I am not my Mental Illness

With Bipolar, or any mental illness, comes a stigma that in order to be creative we have to be full of angst. We have to be manic or severely depressed in order to create our best work.

I know because I feel it.

I feel the pressure to deliver my best writing but look back and think, I was once so good, when I was depressed. I shame myself for feeling happy and loving life because I don’t believe that I can produce the work I used to be able to now that I’m feeling the light.

Now that I’m not sinking.

I find myself longing for the strong words and emotions I would find in the depths of sadness and for the hilarious posts I would write out of mania; so bright and free.

And, to be honest, sometimes I miss those emotions.

I’m not lurking in the shadows waiting for light to find me, I’m no longer desperate for someone to understand where I’ve been and what I need in order to survive.

I’ve reached out.

I crawled from the darkness and fought my way into a place where I can now look back and say, “whoa, I was there? How the hell did I make it out alive?”

There are days where I long for the strong emotions that come with the bright lights, crazy confusion, intense thoughts.


Because I communicate my feelings in my writing, I feel them again as I write and at that time I could feel everything. When I was depressed I could feel the sadness over again, the loneliness, the despair. When I was manic I could feel the bright lights, the buzzing brain, the swirling emotions.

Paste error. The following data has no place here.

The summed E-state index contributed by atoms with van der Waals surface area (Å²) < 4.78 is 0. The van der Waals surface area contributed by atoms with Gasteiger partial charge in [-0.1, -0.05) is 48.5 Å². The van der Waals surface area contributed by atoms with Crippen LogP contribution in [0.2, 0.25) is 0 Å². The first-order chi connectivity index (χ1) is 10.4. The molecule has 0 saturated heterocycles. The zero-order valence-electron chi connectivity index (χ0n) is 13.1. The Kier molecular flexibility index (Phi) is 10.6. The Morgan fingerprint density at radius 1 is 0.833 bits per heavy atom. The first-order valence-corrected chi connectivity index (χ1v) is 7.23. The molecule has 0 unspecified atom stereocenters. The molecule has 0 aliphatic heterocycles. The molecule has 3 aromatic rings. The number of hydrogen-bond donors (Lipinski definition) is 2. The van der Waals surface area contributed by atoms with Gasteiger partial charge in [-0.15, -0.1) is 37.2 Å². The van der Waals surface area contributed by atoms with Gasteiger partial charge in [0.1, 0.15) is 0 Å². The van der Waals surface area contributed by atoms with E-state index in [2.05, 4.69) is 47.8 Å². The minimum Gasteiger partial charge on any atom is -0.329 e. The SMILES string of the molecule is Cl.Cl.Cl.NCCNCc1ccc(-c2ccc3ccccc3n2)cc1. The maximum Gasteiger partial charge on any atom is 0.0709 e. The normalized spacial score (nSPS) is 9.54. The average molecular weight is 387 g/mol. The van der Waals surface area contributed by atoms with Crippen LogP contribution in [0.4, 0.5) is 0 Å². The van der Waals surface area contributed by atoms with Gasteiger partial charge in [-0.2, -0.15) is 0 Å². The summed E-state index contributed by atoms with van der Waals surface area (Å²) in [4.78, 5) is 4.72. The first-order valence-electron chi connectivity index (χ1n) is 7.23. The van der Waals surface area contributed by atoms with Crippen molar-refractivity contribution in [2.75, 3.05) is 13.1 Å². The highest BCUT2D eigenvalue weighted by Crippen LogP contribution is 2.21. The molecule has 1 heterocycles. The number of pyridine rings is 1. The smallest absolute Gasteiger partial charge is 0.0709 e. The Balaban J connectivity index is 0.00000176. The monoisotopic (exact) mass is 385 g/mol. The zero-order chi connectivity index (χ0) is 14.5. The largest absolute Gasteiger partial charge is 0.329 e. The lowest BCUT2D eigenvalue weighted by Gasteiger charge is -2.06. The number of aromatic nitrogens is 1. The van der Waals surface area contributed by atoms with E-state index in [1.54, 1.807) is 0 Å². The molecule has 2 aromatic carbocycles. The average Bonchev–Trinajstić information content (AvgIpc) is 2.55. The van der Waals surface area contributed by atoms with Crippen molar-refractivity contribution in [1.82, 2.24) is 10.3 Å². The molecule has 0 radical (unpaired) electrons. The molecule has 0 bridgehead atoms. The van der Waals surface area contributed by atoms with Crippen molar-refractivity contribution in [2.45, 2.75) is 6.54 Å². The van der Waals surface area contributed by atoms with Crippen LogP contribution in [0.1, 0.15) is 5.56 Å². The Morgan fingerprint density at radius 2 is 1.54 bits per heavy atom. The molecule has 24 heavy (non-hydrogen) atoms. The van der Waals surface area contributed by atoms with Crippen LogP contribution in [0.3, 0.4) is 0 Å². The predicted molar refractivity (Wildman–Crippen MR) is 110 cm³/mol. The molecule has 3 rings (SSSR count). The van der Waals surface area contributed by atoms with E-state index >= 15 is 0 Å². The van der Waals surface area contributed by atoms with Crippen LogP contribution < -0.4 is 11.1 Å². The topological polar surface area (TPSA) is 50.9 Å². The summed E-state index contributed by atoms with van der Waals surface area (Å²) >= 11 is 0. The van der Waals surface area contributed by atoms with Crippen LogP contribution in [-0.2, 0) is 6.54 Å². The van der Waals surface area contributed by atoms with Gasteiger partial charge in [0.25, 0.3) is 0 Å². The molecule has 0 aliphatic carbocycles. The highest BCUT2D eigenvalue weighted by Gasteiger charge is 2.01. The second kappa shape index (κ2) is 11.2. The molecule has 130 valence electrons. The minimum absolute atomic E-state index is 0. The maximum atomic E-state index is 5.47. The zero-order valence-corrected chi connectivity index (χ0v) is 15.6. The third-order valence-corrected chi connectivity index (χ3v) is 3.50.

It was like flying on a rainbow with a unicorn by your side.

I’m at a place now where I’m stable, happy, and able to function. But I will often look back and long for my creativity, intense energy, and hilarity, as I saw it; remembering the sadness I wrote through, the darkness, the fog.

Forgetting what the ride was really like.

The affect it had on my family, the years I fought for, the med trials, the tears, the confusion, the time spent at appointments.

My creativity doesn’t come from my illness.

It comes from me.

The real me.

The person who beat PPD.

The person who fought and fights daily against mental illness.

The person who advocates for mental illness awareness.

And I remember

I am not my mental illness.












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One Response to I am not my Mental Illness
  1. Kimberly
    June 18, 2014 | 11:27 am

    I completely get this. I find that my moods make the words come to life…until apathy sets in and I don’t want to do a thing.
    I would much rather have a lack of words than this. It sucks. But you can look at all the beauty that you’re experiencing. Feel that…write that…make that an inspiration to others xoxo

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